• Andy Fraser QFP

B is for...Brand

Originally a way of identifying the ownership of cattle, it’s fair to say that branding has come a long way since the days of fiery pokers! However, its essence remains the same. The purpose of a brand is to distinguish the goods and services that a business provides from those provided by others.


A brand is not just a badge of origin (or trade mark), it is a reputation built up by a business. As branding expert, Seth Godin puts it:


“A brand is the set of expectations, memories, stories and relationships that, taken together, account for a consumer’s decision to choose one product or service over another.”



Why is a brand important in Franchising?


The brand of a business is fundamental to franchising. Growing the brand is a major reason for franchising a business. Similarly, buying into a proven Brand is a significant factor in why individuals choose to go down the franchising route, rather than start up independently.


Franchisors actually have two separate overlapping brands to worry about. They have their "customer facing brand" - just like any other non-franchised business - which determines why customers seek to buy the products and services that they sell. In addition, they have their “franchise brand” which determines why a potential franchisee would invest in a franchise opportunity with them rather than a rival franchise.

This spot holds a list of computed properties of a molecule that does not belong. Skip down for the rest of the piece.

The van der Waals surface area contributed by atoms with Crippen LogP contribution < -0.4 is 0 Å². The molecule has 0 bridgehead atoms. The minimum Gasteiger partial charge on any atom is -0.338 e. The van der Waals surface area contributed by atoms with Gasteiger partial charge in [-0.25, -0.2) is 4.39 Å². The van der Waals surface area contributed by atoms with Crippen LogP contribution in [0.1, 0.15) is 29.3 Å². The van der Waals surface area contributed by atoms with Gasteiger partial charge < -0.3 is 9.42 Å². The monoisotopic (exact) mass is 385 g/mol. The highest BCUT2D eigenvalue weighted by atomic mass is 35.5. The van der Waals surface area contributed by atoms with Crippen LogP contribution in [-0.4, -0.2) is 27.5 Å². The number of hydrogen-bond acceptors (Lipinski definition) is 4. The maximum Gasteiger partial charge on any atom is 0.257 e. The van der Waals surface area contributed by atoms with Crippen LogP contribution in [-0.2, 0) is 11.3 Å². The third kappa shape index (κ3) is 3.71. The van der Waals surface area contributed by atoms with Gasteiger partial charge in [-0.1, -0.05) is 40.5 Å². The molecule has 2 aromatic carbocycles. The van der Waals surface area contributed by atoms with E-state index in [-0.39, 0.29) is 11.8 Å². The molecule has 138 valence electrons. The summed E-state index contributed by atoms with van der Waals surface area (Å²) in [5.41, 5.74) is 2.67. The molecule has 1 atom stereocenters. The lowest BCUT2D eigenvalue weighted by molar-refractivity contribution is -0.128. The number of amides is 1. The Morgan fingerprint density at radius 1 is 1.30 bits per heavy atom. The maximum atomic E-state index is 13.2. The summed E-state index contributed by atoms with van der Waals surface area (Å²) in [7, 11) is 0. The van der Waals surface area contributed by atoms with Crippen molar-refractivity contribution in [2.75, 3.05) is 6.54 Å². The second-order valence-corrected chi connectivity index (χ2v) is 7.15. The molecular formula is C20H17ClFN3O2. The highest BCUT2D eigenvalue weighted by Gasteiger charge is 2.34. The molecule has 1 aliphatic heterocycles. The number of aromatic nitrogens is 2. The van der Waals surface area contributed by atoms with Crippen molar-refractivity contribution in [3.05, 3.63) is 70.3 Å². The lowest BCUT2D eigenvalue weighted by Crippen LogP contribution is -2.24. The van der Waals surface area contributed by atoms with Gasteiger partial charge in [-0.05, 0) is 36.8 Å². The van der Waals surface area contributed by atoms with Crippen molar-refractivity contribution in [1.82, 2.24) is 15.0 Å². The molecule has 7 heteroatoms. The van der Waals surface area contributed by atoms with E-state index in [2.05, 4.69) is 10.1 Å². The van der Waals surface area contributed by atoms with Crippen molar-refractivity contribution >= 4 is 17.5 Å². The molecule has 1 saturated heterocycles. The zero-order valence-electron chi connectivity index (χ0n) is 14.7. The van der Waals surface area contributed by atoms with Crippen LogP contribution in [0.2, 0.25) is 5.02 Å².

To a certain extent, these two brands go hand in hand. The “customer facing brand” forms a key driver in the franchise brand because, as a potential franchisee, you probably wouldn’t want to invest in a franchise that doesn’t have a strong customer facing brand! If a customer facing brand is tarnished then the franchise brand will suffer too (however, it does not necessarily follow that if a franchise brand is tarnished, the customer facing brand will suffer).


Anyway, to avoid digressing, the purpose of this article is really to provide some tips on protecting your brand (both the customer facing brand and the franchise brand).